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ASU honors graduate off to medical school with $75,000 scholarship

Jacob Sorenson

Jacob Sorenson aspires to be a surgeon. He has completed an undergraduate degree in applied biological sciences at ASU and begins medical school this summer. Photos by Nicole Greason/Barrett Honors College

May 03, 2018

Editor’s note: This is part of a series of profiles for spring 2018 commencement

Jacob Sorenson will graduate next week with a bachelor’s degree in applied biological sciences from the College of Integrative Arts and Sciences and honors from Barrett, the Honors College at Arizona State University.

He was awarded the Jack Kent Cooke Graduate Scholarship worth $75,000 for graduate school, which he will use when he begins his studies at the University of Arizona College of Medicine in July.

Sorenson, whose hometown is Mesa, Arizona, started at ASU Polytechnic campus in 2016 as a transfer student from Mesa Community College. He was one of 75 outstanding community college students from 21 states to receive the $40,000 Jack Kent Cooke Foundation Undergraduate Transfer Scholarship that year.

He entered the university with an impressive resume, including research on the correlation between the use of prenatal supplements and the occurrence of autism. He continued his research at ASU and is expecting it to be published soon.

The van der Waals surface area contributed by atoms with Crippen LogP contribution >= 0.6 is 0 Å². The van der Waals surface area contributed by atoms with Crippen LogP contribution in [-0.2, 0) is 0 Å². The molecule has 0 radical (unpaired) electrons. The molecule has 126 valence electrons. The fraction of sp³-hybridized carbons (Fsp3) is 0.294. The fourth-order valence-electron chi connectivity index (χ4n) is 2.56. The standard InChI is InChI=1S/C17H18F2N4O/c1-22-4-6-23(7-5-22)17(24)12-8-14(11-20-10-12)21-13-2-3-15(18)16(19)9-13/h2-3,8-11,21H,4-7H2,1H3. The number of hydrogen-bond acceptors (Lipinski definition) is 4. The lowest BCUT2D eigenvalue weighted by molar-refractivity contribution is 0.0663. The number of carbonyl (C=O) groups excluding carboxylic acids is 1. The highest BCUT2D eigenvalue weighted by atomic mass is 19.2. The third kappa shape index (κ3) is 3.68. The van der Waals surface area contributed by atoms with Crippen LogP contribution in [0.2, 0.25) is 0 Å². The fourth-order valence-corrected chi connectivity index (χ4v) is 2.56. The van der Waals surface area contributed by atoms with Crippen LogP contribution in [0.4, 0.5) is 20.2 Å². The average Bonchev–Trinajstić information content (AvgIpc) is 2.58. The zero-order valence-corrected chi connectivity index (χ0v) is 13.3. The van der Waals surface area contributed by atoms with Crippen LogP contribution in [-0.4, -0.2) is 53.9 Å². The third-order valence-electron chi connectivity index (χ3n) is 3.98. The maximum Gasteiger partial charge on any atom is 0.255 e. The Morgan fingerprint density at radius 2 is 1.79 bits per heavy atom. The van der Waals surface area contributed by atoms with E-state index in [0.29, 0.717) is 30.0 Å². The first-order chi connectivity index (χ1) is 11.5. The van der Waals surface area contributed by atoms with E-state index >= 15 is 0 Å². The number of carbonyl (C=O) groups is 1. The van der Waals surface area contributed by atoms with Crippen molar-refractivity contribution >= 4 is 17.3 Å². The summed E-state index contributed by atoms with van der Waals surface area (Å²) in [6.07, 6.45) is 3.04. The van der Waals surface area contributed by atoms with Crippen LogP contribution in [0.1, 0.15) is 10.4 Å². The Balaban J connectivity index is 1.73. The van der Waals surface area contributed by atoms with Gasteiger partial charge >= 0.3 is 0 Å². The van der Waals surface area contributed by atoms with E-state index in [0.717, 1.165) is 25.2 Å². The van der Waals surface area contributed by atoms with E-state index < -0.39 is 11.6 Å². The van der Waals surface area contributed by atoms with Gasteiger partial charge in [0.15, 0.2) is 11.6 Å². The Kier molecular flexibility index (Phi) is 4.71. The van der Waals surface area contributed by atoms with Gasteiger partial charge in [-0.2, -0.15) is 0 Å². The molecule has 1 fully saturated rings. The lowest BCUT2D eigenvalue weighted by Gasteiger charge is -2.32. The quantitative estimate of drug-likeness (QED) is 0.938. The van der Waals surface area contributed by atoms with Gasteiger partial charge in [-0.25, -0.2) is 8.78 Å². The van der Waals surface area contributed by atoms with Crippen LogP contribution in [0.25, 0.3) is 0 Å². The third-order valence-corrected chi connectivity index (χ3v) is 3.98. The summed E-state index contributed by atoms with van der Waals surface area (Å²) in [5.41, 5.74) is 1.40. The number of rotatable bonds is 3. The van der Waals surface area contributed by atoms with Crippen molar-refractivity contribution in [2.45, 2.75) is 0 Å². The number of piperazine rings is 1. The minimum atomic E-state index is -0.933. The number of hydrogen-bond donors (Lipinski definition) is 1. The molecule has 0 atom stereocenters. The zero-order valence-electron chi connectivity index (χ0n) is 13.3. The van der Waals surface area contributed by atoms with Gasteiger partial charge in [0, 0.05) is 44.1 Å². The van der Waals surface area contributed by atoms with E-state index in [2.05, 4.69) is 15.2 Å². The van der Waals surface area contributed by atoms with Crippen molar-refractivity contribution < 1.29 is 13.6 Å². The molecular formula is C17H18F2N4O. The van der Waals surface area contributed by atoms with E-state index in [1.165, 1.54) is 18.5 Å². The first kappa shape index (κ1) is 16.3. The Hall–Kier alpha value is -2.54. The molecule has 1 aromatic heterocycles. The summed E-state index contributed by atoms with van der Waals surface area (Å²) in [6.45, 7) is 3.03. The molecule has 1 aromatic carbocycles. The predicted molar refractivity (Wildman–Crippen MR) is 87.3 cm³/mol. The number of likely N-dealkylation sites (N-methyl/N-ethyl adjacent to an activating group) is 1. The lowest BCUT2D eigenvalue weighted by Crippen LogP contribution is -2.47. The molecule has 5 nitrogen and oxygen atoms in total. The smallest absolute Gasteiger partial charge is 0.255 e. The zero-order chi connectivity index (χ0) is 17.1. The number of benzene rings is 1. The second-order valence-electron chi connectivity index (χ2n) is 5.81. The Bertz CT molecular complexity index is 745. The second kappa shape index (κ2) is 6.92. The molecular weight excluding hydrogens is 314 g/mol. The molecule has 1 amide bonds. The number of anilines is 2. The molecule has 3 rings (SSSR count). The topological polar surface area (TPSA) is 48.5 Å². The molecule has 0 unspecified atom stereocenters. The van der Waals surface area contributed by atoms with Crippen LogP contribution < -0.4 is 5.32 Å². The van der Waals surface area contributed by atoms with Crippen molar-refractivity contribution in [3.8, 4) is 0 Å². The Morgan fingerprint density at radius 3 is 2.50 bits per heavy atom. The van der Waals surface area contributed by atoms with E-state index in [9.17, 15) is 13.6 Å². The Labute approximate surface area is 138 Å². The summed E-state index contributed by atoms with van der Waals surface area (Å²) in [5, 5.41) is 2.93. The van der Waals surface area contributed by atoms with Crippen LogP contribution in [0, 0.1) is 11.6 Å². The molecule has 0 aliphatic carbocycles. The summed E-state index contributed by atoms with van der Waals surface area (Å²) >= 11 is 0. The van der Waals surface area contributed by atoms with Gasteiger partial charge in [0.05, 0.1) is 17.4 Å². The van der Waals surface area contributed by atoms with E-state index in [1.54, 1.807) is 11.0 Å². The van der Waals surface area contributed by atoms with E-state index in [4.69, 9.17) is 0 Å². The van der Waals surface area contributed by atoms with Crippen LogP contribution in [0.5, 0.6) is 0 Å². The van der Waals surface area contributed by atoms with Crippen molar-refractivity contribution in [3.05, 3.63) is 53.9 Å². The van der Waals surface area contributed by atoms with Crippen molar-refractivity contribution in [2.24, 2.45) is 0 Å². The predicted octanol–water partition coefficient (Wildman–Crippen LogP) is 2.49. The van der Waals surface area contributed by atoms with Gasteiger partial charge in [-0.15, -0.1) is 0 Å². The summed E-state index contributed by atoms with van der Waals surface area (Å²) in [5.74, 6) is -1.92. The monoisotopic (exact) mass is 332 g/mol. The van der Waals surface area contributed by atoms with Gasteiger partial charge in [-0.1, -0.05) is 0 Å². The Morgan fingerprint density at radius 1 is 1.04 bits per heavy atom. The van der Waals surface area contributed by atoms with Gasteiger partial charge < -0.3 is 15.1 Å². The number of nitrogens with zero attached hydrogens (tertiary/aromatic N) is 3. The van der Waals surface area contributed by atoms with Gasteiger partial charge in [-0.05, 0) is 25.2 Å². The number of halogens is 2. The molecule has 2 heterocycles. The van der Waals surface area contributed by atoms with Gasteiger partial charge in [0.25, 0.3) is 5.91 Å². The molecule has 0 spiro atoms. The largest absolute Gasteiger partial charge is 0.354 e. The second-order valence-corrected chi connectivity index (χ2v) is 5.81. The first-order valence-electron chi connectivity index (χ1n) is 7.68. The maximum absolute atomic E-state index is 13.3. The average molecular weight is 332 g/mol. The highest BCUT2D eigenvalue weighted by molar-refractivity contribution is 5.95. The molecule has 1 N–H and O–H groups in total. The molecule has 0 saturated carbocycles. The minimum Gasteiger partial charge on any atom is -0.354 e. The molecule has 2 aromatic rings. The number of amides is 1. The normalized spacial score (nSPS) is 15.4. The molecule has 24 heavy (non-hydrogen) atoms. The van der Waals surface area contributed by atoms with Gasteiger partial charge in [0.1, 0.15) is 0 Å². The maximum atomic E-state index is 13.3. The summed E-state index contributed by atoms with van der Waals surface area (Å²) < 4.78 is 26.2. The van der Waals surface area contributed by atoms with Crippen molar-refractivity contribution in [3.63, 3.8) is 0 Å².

While a community college student, he worked with schools in the Mesa Unified School District to create math activities for elementary-age special-needs students and started the Autism Lego Club of the East Valley, a group of families with autistic children that meets monthly. Children in the group play with Legos, an activity that helps build coordination and fine motor skills.

He also went on a two-year mission to Mozambique where he observed the work of health care providers in a strapped medical system where medication and supplies are in short supply. For six weeks during the summer of 2016 he went to Botswana to work with the Baylor College of Medicine Pediatric AIDS Initiative, learning how medication helps people with the virus survive.

“My time at ASU and Barrett has been incredible,” he said.

Here, he answers some questions about himself and his time at ASU.

Question: What was your “aha” moment, when you realized you wanted to study in the field you majored in? 

Answer: I knew I would enter the field of medicine when I lived in Mozambique and worked with families for two years. I saw the impact medical professionals could make in the world and the sad outcomes that occurred without trained physicians. My desire to become a doctor was confirmed after I shadowed doctors over the past few years and worked in an HIV clinic in Botswana last summer.

Q: What is something you learned while at ASU — in the classroom or otherwise — that surprised you or that changed your perspective?

A: Throughout my academic career, I received many pieces of advice that stuck with me. One thing in particular that seems to rise above the rest is the fact that giving a bit of extra effort can have great effects. I realized this as I progressed through my undergrad. When I worked just a little harder, was a little kinder, reached out to professors a little more, it made a world of a difference and has allowed me to excel far beyond the average student.